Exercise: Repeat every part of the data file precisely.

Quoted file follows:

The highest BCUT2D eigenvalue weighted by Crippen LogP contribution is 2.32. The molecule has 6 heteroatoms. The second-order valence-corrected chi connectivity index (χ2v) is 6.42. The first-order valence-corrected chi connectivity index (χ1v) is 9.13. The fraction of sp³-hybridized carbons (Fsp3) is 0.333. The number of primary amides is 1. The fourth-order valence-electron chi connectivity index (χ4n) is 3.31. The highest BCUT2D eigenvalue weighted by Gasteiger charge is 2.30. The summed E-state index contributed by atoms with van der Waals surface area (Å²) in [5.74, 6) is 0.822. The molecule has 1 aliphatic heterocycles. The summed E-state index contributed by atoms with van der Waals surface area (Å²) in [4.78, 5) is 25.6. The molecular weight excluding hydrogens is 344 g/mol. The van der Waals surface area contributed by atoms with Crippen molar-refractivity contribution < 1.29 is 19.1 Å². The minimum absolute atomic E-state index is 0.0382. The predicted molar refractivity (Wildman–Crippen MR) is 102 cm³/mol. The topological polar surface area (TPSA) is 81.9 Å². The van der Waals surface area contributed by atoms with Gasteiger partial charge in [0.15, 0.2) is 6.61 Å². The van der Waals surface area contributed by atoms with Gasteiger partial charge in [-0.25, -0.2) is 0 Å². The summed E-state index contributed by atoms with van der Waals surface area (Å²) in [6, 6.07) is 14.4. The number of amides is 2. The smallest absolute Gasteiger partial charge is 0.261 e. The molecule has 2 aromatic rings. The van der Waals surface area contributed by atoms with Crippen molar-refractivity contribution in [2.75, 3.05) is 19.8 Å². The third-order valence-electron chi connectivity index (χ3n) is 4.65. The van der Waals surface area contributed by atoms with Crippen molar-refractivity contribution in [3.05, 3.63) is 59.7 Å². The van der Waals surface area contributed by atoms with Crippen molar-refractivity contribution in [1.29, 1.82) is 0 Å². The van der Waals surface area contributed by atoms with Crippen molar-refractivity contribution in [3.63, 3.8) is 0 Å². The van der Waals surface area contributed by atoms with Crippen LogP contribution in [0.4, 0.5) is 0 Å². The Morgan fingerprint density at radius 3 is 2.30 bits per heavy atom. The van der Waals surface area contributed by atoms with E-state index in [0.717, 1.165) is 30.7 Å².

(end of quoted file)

The highest BCUT2D eigenvalue weighted by Crippen LogP contribution is 2.32. The molecule has 6 heteroatoms. The second-order valence-corrected chi connectivity index (χ2v) is 6.42. The first-order valence-corrected chi connectivity index (χ1v) is 9.13. The fraction of sp³-hybridized carbons (Fsp3) is 0.333. The number of primary amides is 1. The fourth-order valence-electron chi connectivity index (χ4n) is 3.31. The highest BCUT2D eigenvalue weighted by Gasteiger charge is 2.30. The summed E-state index contributed by atoms with van der Waals surface area (Å²) in [5.74, 6) is 0.822. The molecule has 1 aliphatic heterocycles. The summed E-state index contributed by atoms with van der Waals surface area (Å²) in [4.78, 5) is 25.6. The molecular weight excluding hydrogens is 344 g/mol. The van der Waals surface area contributed by atoms with Crippen molar-refractivity contribution < 1.29 is 19.1 Å². The minimum absolute atomic E-state index is 0.0382. The predicted molar refractivity (Wildman–Crippen MR) is 102 cm³/mol. The topological polar surface area (TPSA) is 81.9 Å². The van der Waals surface area contributed by atoms with Gasteiger partial charge in [0.15, 0.2) is 6.61 Å². The van der Waals surface area contributed by atoms with Gasteiger partial charge in [-0.25, -0.2) is 0 Å². The summed E-state index contributed by atoms with van der Waals surface area (Å²) in [6, 6.07) is 14.4. The number of amides is 2. The smallest absolute Gasteiger partial charge is 0.261 e. The molecule has 2 aromatic rings. The van der Waals surface area contributed by atoms with Crippen molar-refractivity contribution in [2.75, 3.05) is 19.8 Å². The third-order valence-electron chi connectivity index (χ3n) is 4.65. The van der Waals surface area contributed by atoms with Crippen molar-refractivity contribution in [3.05, 3.63) is 59.7 Å². The van der Waals surface area contributed by atoms with Crippen molar-refractivity contribution in [1.29, 1.82) is 0 Å². The van der Waals surface area contributed by atoms with Crippen molar-refractivity contribution in [3.63, 3.8) is 0 Å². The van der Waals surface area contributed by atoms with Crippen LogP contribution in [0.4, 0.5) is 0 Å². The Morgan fingerprint density at radius 3 is 2.30 bits per heavy atom. The van der Waals surface area contributed by atoms with E-state index in [0.717, 1.165) is 30.7 Å².